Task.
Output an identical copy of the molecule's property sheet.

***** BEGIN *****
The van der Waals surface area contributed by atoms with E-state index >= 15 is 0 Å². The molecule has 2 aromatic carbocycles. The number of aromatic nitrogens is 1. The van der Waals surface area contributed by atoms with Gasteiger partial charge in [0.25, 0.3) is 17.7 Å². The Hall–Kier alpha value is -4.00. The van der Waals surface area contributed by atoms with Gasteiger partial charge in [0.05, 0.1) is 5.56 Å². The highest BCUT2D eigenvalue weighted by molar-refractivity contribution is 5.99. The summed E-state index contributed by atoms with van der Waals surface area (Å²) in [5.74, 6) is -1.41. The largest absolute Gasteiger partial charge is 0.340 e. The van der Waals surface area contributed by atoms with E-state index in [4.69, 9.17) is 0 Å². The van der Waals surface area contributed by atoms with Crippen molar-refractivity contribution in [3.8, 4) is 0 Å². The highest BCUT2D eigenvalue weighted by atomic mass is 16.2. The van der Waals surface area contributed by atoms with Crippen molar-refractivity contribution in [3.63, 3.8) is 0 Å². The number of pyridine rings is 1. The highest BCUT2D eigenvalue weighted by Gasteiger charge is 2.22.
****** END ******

The van der Waals surface area contributed by atoms with E-state index >= 15 is 0 Å². The molecule has 2 aromatic carbocycles. The number of aromatic nitrogens is 1. The van der Waals surface area contributed by atoms with Gasteiger partial charge in [0.25, 0.3) is 17.7 Å². The Hall–Kier alpha value is -4.00. The van der Waals surface area contributed by atoms with Gasteiger partial charge in [0.05, 0.1) is 5.56 Å². The highest BCUT2D eigenvalue weighted by molar-refractivity contribution is 5.99. The summed E-state index contributed by atoms with van der Waals surface area (Å²) in [5.74, 6) is -1.41. The largest absolute Gasteiger partial charge is 0.340 e. The van der Waals surface area contributed by atoms with E-state index in [4.69, 9.17) is 0 Å². The van der Waals surface area contributed by atoms with Crippen molar-refractivity contribution in [3.8, 4) is 0 Å². The highest BCUT2D eigenvalue weighted by atomic mass is 16.2. The van der Waals surface area contributed by atoms with Crippen molar-refractivity contribution in [3.63, 3.8) is 0 Å². The number of pyridine rings is 1. The highest BCUT2D eigenvalue weighted by Gasteiger charge is 2.22.